olitical campaigns in Iowa — and in the country — are too long, too expensive, and too unpleasant. This session, I am once again introducing legislation designed to shorten the length of campaigns and reduce their cost, significantly limit the power of special interests, decrease excessive partisanship, and improve the civility of Iowa campaigns.
On Jan. 30, I introduced HF 165, an act limiting campaign contributions to candidates running for state office. It would limit individual, corporate, union, and PAC (political action committees) contributions to $1,000 per candidate. State parties could contribute no more than $75,000 for gubernatorial candidates, $25,000 for statewide elected offices other than the governor, $10,000 for candidates for the state senate, and $5,000 for candidates for state representative.
Believe it or not, Iowa is one of only a handful of states that have no limits on the size of political contributions. The power of big money has a corrupting influence on the legislative process and needs to be reined in. In 2018, some Iowa legislative races saw spending exceeding $1 million dollars for a job that pays $25,000 a year! In addition, the candidate who spent the most money won about 90 percent of the contested races.
The money is bad enough, but the influence it can buy is a disturbing feature of modern American politics. Limiting political contributions, especially those from unions, corporations, political parties and political action committees would help remedy this situation. In 2018, in excess of $10 million was spent on legislative races alone. Right here in Jackson, Jones, and Dubuque counties, close to $1.5 million was spent on the state senate race between Tod Bowman and Carrie Koelker. Wouldn’t it be wonderful if that money had been spent to support local projects and charities instead of on TV ads and mailings that usually end up in the trash can?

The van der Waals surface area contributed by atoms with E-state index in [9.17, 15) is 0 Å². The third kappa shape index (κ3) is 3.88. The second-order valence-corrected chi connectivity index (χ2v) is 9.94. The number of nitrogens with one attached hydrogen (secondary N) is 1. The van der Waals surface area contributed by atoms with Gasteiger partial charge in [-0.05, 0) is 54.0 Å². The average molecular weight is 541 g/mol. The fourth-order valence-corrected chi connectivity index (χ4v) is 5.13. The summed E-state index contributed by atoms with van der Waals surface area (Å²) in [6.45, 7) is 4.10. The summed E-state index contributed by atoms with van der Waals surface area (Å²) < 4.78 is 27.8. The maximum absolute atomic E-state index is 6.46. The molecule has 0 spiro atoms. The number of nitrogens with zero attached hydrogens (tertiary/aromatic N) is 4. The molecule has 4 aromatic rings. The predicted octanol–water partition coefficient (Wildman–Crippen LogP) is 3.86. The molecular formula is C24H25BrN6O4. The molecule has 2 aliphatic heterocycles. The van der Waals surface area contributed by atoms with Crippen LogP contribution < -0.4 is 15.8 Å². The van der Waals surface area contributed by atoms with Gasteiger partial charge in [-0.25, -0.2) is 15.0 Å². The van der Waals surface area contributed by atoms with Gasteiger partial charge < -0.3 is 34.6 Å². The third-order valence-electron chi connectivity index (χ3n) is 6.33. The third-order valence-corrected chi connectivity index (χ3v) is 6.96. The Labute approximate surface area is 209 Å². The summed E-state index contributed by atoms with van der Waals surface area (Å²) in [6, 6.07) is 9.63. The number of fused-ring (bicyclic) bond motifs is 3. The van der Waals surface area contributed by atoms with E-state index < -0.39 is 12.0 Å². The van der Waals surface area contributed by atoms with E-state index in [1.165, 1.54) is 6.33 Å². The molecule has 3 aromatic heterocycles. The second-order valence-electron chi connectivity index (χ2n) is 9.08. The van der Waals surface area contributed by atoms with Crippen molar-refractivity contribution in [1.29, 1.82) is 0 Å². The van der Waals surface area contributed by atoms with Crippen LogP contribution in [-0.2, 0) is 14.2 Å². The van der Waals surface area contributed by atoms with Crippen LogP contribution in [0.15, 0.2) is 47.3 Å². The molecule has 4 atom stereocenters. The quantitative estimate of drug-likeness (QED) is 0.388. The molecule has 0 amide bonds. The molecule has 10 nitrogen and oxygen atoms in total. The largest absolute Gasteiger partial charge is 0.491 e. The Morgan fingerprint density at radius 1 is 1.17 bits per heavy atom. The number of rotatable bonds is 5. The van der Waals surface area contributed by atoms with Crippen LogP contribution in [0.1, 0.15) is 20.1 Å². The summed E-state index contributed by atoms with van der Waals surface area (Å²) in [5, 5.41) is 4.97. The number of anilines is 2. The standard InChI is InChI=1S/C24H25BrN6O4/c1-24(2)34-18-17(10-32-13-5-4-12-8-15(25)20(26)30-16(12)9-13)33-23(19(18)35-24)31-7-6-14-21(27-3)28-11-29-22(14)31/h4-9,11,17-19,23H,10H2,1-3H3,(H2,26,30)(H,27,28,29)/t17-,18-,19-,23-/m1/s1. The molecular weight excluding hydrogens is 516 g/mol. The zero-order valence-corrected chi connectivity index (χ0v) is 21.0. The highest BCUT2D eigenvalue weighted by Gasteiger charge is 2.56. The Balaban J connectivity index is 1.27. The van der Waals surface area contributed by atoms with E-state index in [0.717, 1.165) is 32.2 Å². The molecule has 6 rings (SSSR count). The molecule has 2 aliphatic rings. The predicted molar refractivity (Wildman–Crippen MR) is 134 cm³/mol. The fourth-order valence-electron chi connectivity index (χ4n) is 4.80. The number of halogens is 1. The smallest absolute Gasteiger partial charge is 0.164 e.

If enacted into law, the net effect of this legislation would be to reduce the costs of campaigns and encourage legislative candidates to raise more of their own money locally. I would like to think that this would help make them more responsive to the people they represent rather than the big contributors and special interests.
I have once again introduced legislation to move the primary from June to September and to make races for county offices non-partisan. I think most Iowans would appreciate a shorter campaign season and are more interested in the quality of the person they elect to county office rather than whether they happen to be a Democrat or a Republican.
I am also resurrecting a bill to encourage clean campaigns that I was able to push through the Senate in 2001, but which unfortunately did not receive House consideration. More about that in a future newsletter.
Campaigns in Iowa and around the country have gotten out of control and reforms are long overdue. The people are way ahead of the politicians on this one. I have already received 385 responses to the opinion poll I sent out last week. Of the 16 questions asked, the one receiving the strongest support — 90 percent — was the one about limiting the cost of political campaigns.
These bills will be considered by the State Government Committee where their fate is uncertain. However, at the very least they will encourage a much-needed conversation about campaign reform.
— Rep. Andy McKean, R-Anamosa, represents Iowa House District 58. He can be reached at 515-281-3221, firstname.lastname@example.org.